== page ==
A crash helmet is one of the most important investments you can make when riding any sort of open-air vehicle. A good one can save your life in case of an accident, so you want to take the time to find one that fits you well and offers a good level of protection. Among considerations to keep in mind, size, padding thickness, and the protection rating of the helmet are the ones to not neglect.
Crash Helmet Size
The fit is the most important aspect; a helmet that is too small or too large can do more harm than good. If too loose, then it can cut into your head when you crash, and if it twists to the side, it can hurt your neck. Therefore, make sure that you purchase a suitable size. While basic ones come in small, medium, large, etc., you can also buy crash helmets based on the circumference of your head as well as designs for men, women, or kids. In either case, measure around the head from the widest part of the forehead to choose one. Many manufacturers like Arai offer a very wide range of sizes, such as XXXS to XXL.
Crash Helmet Padding
All motorcycle crash helmets require a certain amount of padding, but some feature differences that make a certain model more comfortable for different users. Consider removable liners, cheek padding, removable skullcap padding, and exchangeable linings. Removable lining is actually more sanitary because you can take it out, wash it, and put it back in, which removes any old sweat or grime that might build up over time.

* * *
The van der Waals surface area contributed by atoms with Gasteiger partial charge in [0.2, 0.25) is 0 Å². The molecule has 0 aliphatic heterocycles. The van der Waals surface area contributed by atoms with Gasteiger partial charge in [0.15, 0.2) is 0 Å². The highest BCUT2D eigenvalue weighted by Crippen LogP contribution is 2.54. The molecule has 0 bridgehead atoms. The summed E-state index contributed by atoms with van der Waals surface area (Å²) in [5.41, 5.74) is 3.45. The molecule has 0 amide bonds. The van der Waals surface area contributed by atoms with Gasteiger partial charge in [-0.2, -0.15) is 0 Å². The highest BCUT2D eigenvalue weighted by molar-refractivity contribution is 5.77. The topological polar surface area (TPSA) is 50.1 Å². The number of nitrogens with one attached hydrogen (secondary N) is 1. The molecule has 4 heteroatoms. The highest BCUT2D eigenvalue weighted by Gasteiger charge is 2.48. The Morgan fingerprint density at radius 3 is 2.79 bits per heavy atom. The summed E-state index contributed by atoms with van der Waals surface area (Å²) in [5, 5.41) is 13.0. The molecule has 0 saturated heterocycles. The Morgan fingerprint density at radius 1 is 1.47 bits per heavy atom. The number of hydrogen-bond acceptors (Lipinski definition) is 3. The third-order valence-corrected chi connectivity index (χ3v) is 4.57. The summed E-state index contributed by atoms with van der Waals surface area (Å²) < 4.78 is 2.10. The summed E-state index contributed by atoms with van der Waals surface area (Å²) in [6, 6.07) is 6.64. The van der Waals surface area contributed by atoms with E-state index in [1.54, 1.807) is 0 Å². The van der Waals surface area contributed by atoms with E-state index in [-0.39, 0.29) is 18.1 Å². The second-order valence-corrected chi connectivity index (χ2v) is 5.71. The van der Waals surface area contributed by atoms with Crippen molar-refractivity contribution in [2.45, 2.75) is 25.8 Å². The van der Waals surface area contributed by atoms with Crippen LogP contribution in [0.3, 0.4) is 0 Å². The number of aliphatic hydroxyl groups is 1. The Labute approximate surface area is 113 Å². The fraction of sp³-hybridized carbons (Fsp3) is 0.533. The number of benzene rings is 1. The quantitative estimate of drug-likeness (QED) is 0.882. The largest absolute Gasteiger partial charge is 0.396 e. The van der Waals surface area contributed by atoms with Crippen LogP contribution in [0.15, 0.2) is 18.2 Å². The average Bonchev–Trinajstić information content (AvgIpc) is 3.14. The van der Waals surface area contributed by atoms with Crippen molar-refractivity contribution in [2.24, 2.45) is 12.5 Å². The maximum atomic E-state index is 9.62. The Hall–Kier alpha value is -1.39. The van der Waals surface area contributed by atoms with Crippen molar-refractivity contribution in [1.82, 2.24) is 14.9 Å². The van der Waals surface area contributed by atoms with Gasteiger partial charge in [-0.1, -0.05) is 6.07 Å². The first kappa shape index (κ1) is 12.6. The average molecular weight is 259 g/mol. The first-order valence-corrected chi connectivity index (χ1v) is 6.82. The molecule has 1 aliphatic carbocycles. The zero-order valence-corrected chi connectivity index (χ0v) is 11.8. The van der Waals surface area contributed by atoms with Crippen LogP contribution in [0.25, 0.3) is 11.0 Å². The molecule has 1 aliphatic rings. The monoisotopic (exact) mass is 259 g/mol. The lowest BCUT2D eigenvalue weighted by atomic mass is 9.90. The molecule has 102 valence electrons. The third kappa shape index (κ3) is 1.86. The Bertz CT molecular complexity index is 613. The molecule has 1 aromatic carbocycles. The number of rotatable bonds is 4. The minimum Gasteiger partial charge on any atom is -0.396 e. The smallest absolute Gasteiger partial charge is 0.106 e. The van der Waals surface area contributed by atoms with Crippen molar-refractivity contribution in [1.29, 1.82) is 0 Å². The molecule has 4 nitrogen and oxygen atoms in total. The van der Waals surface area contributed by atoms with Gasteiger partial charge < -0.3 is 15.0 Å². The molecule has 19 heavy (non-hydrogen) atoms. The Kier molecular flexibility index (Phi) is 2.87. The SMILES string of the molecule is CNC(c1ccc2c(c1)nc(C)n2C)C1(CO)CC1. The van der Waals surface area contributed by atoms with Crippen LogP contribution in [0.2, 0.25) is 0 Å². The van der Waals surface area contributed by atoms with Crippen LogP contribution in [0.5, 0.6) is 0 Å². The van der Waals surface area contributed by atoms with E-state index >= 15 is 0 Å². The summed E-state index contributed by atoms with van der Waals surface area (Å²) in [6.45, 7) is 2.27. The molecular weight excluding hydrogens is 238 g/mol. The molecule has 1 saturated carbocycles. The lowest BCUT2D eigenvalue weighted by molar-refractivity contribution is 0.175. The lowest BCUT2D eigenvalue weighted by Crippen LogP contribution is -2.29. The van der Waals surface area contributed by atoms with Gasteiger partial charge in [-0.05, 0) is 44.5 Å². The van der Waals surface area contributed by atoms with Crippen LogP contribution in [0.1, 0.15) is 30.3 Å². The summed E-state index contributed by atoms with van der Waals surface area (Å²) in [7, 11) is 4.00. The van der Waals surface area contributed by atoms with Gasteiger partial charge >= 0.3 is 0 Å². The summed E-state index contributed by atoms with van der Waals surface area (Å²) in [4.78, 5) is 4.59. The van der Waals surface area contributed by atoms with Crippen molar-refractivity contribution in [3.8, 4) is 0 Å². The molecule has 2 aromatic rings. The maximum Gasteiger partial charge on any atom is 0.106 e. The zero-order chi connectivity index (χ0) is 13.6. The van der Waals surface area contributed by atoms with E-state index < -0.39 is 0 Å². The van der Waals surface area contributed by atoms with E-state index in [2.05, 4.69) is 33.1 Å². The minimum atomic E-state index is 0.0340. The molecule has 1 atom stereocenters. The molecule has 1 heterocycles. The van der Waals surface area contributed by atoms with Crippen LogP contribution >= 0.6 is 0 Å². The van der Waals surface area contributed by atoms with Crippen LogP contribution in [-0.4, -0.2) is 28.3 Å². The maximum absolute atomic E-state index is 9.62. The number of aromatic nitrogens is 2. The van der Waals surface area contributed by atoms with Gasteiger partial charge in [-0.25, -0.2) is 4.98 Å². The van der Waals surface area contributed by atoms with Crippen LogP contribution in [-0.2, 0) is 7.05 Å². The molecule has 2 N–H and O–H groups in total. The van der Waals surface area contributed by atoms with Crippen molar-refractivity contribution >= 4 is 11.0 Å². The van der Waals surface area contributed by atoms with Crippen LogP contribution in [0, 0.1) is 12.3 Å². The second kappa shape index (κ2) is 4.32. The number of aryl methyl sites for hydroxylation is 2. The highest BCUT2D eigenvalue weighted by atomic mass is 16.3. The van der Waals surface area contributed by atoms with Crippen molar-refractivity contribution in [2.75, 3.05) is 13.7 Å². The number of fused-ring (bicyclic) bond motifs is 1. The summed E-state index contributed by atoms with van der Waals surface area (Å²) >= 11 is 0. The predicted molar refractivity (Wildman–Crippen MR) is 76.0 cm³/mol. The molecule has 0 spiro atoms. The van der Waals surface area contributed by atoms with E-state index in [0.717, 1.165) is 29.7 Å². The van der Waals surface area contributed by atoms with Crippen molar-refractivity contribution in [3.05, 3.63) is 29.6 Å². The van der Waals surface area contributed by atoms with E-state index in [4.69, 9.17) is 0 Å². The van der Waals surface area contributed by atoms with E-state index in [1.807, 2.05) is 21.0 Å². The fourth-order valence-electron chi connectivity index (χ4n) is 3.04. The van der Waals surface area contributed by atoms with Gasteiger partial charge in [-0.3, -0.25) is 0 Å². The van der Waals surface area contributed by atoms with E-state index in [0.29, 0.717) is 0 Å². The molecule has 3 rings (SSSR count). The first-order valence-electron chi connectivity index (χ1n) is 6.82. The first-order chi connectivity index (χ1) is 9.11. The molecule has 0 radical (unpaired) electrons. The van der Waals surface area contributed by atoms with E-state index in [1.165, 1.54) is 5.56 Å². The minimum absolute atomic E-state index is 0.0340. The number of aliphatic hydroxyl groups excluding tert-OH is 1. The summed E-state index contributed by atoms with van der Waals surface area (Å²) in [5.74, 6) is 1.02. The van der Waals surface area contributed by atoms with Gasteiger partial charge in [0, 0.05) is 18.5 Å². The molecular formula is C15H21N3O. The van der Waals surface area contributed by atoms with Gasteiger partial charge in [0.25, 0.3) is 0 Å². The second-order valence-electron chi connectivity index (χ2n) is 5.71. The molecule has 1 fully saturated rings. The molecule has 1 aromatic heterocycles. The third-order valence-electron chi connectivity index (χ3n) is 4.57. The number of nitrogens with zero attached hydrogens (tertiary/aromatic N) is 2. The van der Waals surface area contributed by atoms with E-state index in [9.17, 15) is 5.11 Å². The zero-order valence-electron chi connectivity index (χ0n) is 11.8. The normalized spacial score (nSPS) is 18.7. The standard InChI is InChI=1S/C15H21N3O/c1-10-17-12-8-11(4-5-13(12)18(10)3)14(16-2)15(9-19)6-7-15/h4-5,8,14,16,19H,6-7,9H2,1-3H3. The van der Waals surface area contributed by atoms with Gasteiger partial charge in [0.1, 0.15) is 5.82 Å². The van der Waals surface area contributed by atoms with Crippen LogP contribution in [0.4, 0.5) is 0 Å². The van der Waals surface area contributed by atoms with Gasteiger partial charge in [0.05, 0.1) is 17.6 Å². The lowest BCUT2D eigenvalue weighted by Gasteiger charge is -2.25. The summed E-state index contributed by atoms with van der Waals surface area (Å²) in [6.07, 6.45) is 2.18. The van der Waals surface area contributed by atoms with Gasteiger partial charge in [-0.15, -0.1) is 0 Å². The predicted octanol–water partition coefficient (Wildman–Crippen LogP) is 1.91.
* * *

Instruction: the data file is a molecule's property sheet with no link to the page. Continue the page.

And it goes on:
Crash Helmet Safety Rating
Every crash helmet has a safety rating, although the easiest to find is from SHARP, the Helmet Safety Scheme. Ratings range from one to five stars, with five being the best. While SHARP does not rate every one, they have over 300 in their database, including popular brands like Evo, BMW, Bell, and Aria. All helmets in the UK must meet the British Standard BS 6658:1985 and have the BSI standard kitemark or equivalent.
Crash Helmet Types and Coverage
A standard all-purpose model might include head coverage and nothing more. A good quality motorcycle or motorbike helmet usually includes a fibreglass faceplate to keep your face safe during a crash. Open-face crash helmets, visors, metal grates, and chin guards are other popular types of coverage. For motorcycle riders, a full-face crash helmet with a visor is the best way to go, because it prevents facial injuries, and therefore some brain injuries as well.